Photo: Niv Calderon
Transportation Minister Shaul Mofaz
Photo: Niv Calderon
Photo: Niv Calderon
Defense Minister Amir Peretz
Photo: Niv Calderon
Photo: Gil Yohanan
Prime Minister Ehud Olmert
Photo: Gil Yohanan
Poll: Mofaz missed as defense chief
Twenty-five percent of Israelis would like to see former defense minister Shaul Mofaz at helm of Israel's security establishment, Yedioth Ahronoth public opinion poll shows; only 10 percent favor Barak

Transportation Minister and former defense minister Shaul Mofaz is perceived as the man most fit to replace Defense Minister Amir Peretz, a Dahaf poll showed.


Twenty-five percent of Israelis want Mofaz to return to his former post, showed the poll, which was published in Yedioth Ahronoth.


Fifteen percent want MK Ami Yaalon of the Labor Party as Peretz's replacement, 12 percent support Israel Our Home leader Avigdor Lieberman for the post, and 11 percent favor Yossi Peled.


Only 10 percent of respondents said they prefer former prime minister Ehud Barak to fill the post.


Asked whether they think Prime Minister Ehud Olmert should offer the defense portfolio to Barak, 30 percent of respondents answered in the affirmative and 60 percent said no.


In another sign of the public's dissatisfaction with Peretz as defense minister, 80 percent of those polled said the Labor leader should resign, while 72 percent said that Olmert should dismiss him if Peretz fails to resign.


Asked about the issue by Ynet on Thursday, Peretz said: “Barak wants to be defense minister? He was the architect of the escape from Lebanon."


Peretz slammed the “candidates for defense minister” Barak and Shaul Mofaz, saying the withdrawal from Lebanon and the Gaza disengagement,

which was carried out without an agreement, were severe mistakes that led to the current situation.


“We retreated from Lebanon in an orderly fashion after the war, following an agreement,” he said. “The soldiers left quietly, not under attacks. From Gaza and Lebanon (during Barak’s tenure) we left unilaterally; this proves that we must withdraw from territories only in the framework of an agreement.”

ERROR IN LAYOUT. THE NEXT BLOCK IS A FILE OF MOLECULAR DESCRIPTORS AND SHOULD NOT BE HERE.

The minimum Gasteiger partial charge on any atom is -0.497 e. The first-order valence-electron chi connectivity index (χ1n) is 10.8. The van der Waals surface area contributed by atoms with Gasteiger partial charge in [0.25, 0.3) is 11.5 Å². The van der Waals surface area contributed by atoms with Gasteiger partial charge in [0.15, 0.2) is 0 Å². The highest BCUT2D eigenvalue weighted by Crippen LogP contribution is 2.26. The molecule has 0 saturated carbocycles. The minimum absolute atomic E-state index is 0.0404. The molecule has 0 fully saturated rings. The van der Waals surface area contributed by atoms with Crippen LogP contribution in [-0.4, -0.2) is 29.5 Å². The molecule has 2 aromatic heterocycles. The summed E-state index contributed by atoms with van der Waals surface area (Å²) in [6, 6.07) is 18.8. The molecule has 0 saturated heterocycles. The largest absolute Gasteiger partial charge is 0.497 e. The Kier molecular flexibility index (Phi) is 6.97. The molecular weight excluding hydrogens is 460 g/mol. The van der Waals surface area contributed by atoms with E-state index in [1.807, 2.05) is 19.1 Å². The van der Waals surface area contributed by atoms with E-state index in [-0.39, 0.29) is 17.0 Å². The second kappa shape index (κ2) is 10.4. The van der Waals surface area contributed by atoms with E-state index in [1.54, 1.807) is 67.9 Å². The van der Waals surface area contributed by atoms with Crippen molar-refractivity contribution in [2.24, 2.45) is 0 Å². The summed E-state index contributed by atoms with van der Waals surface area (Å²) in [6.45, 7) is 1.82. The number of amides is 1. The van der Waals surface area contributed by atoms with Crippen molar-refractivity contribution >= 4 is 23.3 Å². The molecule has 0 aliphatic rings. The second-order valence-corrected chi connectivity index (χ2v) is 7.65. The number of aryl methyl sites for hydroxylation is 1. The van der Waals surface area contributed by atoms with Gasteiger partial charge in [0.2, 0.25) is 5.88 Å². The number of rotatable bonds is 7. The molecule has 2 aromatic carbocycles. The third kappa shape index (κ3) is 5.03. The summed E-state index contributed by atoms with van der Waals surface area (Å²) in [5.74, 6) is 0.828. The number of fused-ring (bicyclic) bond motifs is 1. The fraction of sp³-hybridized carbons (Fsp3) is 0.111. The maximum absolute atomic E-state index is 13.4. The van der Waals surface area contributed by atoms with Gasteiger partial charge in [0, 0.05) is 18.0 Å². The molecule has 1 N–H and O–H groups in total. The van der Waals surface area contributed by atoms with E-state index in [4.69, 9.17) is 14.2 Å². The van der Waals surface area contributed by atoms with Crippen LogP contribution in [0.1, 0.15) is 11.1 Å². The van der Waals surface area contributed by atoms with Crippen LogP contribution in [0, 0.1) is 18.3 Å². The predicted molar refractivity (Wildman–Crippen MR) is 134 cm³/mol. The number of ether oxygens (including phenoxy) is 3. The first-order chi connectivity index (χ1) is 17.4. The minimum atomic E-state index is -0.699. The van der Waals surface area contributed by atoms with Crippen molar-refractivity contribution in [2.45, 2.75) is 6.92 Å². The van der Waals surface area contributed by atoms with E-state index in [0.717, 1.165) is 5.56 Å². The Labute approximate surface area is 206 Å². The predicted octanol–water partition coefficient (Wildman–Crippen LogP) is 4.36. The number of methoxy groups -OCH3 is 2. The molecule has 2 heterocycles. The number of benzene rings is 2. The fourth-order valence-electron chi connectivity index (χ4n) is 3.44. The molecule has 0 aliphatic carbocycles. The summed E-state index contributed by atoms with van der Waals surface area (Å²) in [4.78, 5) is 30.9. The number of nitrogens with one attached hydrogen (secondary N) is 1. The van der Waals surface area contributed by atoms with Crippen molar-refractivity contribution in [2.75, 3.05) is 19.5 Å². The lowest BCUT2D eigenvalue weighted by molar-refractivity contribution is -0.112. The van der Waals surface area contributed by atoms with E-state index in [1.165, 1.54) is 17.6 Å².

45 percent say talks would stop Qassams 

Forty-five percent of respondents said the solution to Qassam attacks at Israeli communities in the western Negev is to engage in talks with the Palestinians.


Thirty percent said Israel should recapture the Gaza Strip and 18 percent said Israel should continue to carry out limited operations against the terror infrastructure in the Strip.


Among Sderot residents the poll's findings were contrary with 57 percent of respondents saying that Israel should recapture the Gaza Strip and only 24 percent want their government to negotiate a solution to Qassam attacks with the Palestinians.


Sixty-eight percent of Israelis and 85 percent of Sderot residents said the government forfeited Sderot.


Sixty-six percent of Sderot resident polled said they would leave the Qassam-battered city if they could. On the other hand, 55 percent of Israelis and 65 percent of Sderot residents said that if Qassam rockets were fired at the center of Israel, the government's policy would have been different.


Fifty-six percent of Sderot residents polled berated Sderot Mayor Eli Moyal for his handling of the crisis in the city.


Asked what they think about Russian billionaire Arcadi Gaydamak's good deed of paying for hundreds of residents to leave Sderot for a weekend in Eilat, 41 percent of residents said Gaydamak wants to gain legitimacy in Israel, 29 percent said he wants to help, and 27 percent said he is trying to advance a political agenda as he eyes a Knesset seat.


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